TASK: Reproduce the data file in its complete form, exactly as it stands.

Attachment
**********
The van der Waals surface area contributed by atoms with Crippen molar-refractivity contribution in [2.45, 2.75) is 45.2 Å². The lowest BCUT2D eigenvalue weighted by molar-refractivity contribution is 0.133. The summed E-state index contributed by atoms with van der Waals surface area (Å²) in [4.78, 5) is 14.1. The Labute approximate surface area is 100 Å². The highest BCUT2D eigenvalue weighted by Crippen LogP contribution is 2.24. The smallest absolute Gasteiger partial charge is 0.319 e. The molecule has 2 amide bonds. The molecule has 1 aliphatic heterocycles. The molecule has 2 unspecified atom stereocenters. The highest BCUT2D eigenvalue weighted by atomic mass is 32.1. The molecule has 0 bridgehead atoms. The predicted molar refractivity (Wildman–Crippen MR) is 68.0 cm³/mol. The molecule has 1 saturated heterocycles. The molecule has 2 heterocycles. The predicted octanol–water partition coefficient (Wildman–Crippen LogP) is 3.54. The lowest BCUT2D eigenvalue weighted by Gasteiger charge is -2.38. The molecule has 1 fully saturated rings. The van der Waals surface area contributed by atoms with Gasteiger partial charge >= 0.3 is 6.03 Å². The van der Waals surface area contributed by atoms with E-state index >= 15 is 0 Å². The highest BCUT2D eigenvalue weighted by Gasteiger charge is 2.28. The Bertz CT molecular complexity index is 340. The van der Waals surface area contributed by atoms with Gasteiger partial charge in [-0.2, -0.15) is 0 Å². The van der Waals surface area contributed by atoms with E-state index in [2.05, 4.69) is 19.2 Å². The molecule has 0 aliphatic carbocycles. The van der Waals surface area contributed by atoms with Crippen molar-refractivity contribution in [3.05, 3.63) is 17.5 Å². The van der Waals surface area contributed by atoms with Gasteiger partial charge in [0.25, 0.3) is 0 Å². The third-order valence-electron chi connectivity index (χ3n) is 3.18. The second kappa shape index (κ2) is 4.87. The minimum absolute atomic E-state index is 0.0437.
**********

The van der Waals surface area contributed by atoms with Crippen molar-refractivity contribution in [2.45, 2.75) is 45.2 Å². The lowest BCUT2D eigenvalue weighted by molar-refractivity contribution is 0.133. The summed E-state index contributed by atoms with van der Waals surface area (Å²) in [4.78, 5) is 14.1. The Labute approximate surface area is 100 Å². The highest BCUT2D eigenvalue weighted by Crippen LogP contribution is 2.24. The smallest absolute Gasteiger partial charge is 0.319 e. The molecule has 2 amide bonds. The molecule has 1 aliphatic heterocycles. The molecule has 2 unspecified atom stereocenters. The highest BCUT2D eigenvalue weighted by atomic mass is 32.1. The molecule has 0 bridgehead atoms. The predicted molar refractivity (Wildman–Crippen MR) is 68.0 cm³/mol. The molecule has 1 saturated heterocycles. The molecule has 2 heterocycles. The predicted octanol–water partition coefficient (Wildman–Crippen LogP) is 3.54. The lowest BCUT2D eigenvalue weighted by Gasteiger charge is -2.38. The molecule has 1 fully saturated rings. The van der Waals surface area contributed by atoms with Gasteiger partial charge >= 0.3 is 6.03 Å². The van der Waals surface area contributed by atoms with E-state index >= 15 is 0 Å². The highest BCUT2D eigenvalue weighted by Gasteiger charge is 2.28. The Bertz CT molecular complexity index is 340. The van der Waals surface area contributed by atoms with Gasteiger partial charge in [-0.2, -0.15) is 0 Å². The van der Waals surface area contributed by atoms with E-state index in [2.05, 4.69) is 19.2 Å². The molecule has 0 aliphatic carbocycles. The van der Waals surface area contributed by atoms with Crippen molar-refractivity contribution in [3.05, 3.63) is 17.5 Å². The van der Waals surface area contributed by atoms with Gasteiger partial charge in [0.25, 0.3) is 0 Å². The third-order valence-electron chi connectivity index (χ3n) is 3.18. The second kappa shape index (κ2) is 4.87. The minimum absolute atomic E-state index is 0.0437.